Watt alleges that the information printed in The Week included rumours, some of which suited Moscow's interests. Watt used as an example the claim The Week made in February–March 1939 that German troops were concentrating in Klagenfurt for an invasion of Yugoslavia, which Watt says had no basis in reality.
In 1947, Cockburn moved to Ireland and lived at Ardmore, County Waterford, and continued to contribute to newspapers and journals, including a weekly column for The Irish Times. In the Irish Times he famously stated that "Wherever there is a stink in international affairs, you will find that Henry Kissinger has recently visited".
Among his novels were Beat the Devil (originally under the pseudonym James Helvick), The Horses, Ballantyne's Folly, and Jericho Road. Beat the Devil was made into a 1953 film by director John Huston, who paid Cockburn £3,000 for the rights to the book and screenplay. Cockburn collaborated with Huston on the early drafts of the script, but the credit went to Truman Capote. The title was later used by Cockburn's son Alexander for his regular column in The Nation.
He published Bestseller, an exploration of English popular fiction, Aspects of English History (1957), The Devil's Decade (1973), his history of the 1930s, and Union Power (1976).
His first volume of memoirs was published as In Time of Trouble (1956) in the UK and as A Discord of Trumpets in the U.S.. This was followed by Crossing the Line (1958), and A View from the West (1961). Revised, these were published by Penguin as I, Claud... in 1967. Again revised and shortened, with a new chapter, they were republished as Cockburn Sums Up shortly before he died.
Claud Cockburn married three times: all three of his wives were also journalists.
Alexander Claud Cockburn ( KOH-bərn; 6 June 1941 – 21 July 2012) was an Irish-American political journalist and writer. Cockburn was brought up by British parents in Ireland but had lived and worked in the United States since 1972. Together with Jeffrey St. Clair, he edited the political newsletter CounterPunch. Cockburn also wrote the "Beat the Devil" column for The Nation as well as one for The Week in London, syndicated by Creators Syndicate.Andrew Cockburn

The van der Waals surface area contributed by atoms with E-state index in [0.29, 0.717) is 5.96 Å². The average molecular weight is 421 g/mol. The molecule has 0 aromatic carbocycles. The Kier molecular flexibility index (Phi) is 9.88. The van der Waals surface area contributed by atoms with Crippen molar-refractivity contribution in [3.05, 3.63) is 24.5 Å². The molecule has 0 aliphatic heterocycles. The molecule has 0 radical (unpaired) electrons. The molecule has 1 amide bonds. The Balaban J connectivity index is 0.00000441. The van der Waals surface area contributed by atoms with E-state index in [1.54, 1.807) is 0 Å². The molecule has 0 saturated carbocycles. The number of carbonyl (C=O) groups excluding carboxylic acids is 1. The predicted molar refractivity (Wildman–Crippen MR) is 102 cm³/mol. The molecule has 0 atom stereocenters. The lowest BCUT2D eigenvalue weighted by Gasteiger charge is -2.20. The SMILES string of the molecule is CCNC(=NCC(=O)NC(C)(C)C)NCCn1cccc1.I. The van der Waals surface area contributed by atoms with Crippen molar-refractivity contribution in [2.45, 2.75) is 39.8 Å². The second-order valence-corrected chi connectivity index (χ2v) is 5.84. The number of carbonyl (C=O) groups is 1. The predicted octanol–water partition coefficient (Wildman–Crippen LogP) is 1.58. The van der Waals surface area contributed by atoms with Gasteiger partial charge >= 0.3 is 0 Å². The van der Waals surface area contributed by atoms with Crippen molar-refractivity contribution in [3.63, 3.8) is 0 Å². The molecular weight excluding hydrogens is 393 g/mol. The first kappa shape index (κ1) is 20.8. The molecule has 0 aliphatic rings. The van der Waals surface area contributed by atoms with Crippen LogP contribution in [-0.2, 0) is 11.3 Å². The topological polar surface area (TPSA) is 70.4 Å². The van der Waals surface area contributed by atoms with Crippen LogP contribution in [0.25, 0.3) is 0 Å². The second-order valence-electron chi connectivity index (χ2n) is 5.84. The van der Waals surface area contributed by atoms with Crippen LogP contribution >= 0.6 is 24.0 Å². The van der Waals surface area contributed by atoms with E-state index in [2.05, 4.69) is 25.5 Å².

Andrew Myles Cockburn ( KOH-burn; born 7 January 1947) is a journalist who has lived in the United States for many years.Bananas (literary magazine)
Bananas is a British literary magazine that ran for 25 issues from January 1975 until 1979. It was initially published and edited by the novelist Emma Tennant but later issues were published and edited by the poet Abigail Mozley. Tennant chose to name the magazine after the motion picture Bananas (1971), directed by Woody Allen.
Quality and innovation helped to distinguish Bananas, but the magazine also appeared in an unusual format, that of a tabloid newspaper. Tennant believed this lent Bananas’ literary content more immediacy and addressed the readership’s appetite for culture in a contemporary media form. Tennant has said, “Bananas had a long-term effect on British literary audiences by taking the word ‘Review’ away from the concept of a literary magazine and insisting on original fiction; it insisted too on wit and jokes and irreverence.”
Contributors to Bananas included Angela Carter (who originally wrote the short story "The Company of Wolves" for the magazine), Heathcote Williams, Ruth Fainlight and Ted Hughes. Work by Claud Cockburn, Beryl Bainbridge, Harold Pinter, Sara Maitland, Bruce Chatwin, Peter Wollen and Philip Roth also featured. Several writers strongly associated with the speculative fiction magazine New Worlds found themselves welcomed to Bananas’ convention-challenging approach. Tom Disch and John Sladek were among these and J. G. Ballard was both a contributing editor and a constant presence, providing a short story for each issue.